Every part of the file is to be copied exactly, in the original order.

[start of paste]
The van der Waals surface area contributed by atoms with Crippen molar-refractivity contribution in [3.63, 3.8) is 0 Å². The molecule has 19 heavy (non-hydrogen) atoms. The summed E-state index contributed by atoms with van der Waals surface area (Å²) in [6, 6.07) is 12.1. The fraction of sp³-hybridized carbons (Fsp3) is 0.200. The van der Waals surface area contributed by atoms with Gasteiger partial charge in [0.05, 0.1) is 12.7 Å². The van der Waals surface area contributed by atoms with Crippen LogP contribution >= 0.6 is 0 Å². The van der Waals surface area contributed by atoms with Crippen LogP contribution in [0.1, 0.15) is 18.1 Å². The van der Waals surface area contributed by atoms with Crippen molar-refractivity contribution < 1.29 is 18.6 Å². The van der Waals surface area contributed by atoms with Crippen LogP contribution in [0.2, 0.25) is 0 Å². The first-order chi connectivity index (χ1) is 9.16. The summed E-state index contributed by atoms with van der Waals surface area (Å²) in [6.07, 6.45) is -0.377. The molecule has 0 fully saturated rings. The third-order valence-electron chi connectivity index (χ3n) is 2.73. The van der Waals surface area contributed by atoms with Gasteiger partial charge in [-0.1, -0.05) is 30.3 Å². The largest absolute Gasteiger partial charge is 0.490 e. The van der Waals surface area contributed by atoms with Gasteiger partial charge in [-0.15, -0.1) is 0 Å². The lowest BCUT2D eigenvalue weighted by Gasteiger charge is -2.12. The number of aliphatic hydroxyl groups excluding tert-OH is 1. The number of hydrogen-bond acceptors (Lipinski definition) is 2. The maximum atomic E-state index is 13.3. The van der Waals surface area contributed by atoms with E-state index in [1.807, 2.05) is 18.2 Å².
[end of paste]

The van der Waals surface area contributed by atoms with Crippen molar-refractivity contribution in [3.63, 3.8) is 0 Å². The molecule has 19 heavy (non-hydrogen) atoms. The summed E-state index contributed by atoms with van der Waals surface area (Å²) in [6, 6.07) is 12.1. The fraction of sp³-hybridized carbons (Fsp3) is 0.200. The van der Waals surface area contributed by atoms with Gasteiger partial charge in [0.05, 0.1) is 12.7 Å². The van der Waals surface area contributed by atoms with Crippen LogP contribution >= 0.6 is 0 Å². The van der Waals surface area contributed by atoms with Crippen LogP contribution in [0.1, 0.15) is 18.1 Å². The van der Waals surface area contributed by atoms with Crippen molar-refractivity contribution < 1.29 is 18.6 Å². The van der Waals surface area contributed by atoms with Crippen LogP contribution in [0.2, 0.25) is 0 Å². The first-order chi connectivity index (χ1) is 9.16. The summed E-state index contributed by atoms with van der Waals surface area (Å²) in [6.07, 6.45) is -0.377. The molecule has 0 fully saturated rings. The third-order valence-electron chi connectivity index (χ3n) is 2.73. The van der Waals surface area contributed by atoms with Gasteiger partial charge in [-0.1, -0.05) is 30.3 Å². The largest absolute Gasteiger partial charge is 0.490 e. The van der Waals surface area contributed by atoms with Gasteiger partial charge in [-0.15, -0.1) is 0 Å². The lowest BCUT2D eigenvalue weighted by Gasteiger charge is -2.12. The number of aliphatic hydroxyl groups excluding tert-OH is 1. The number of hydrogen-bond acceptors (Lipinski definition) is 2. The maximum atomic E-state index is 13.3. The van der Waals surface area contributed by atoms with E-state index in [1.807, 2.05) is 18.2 Å².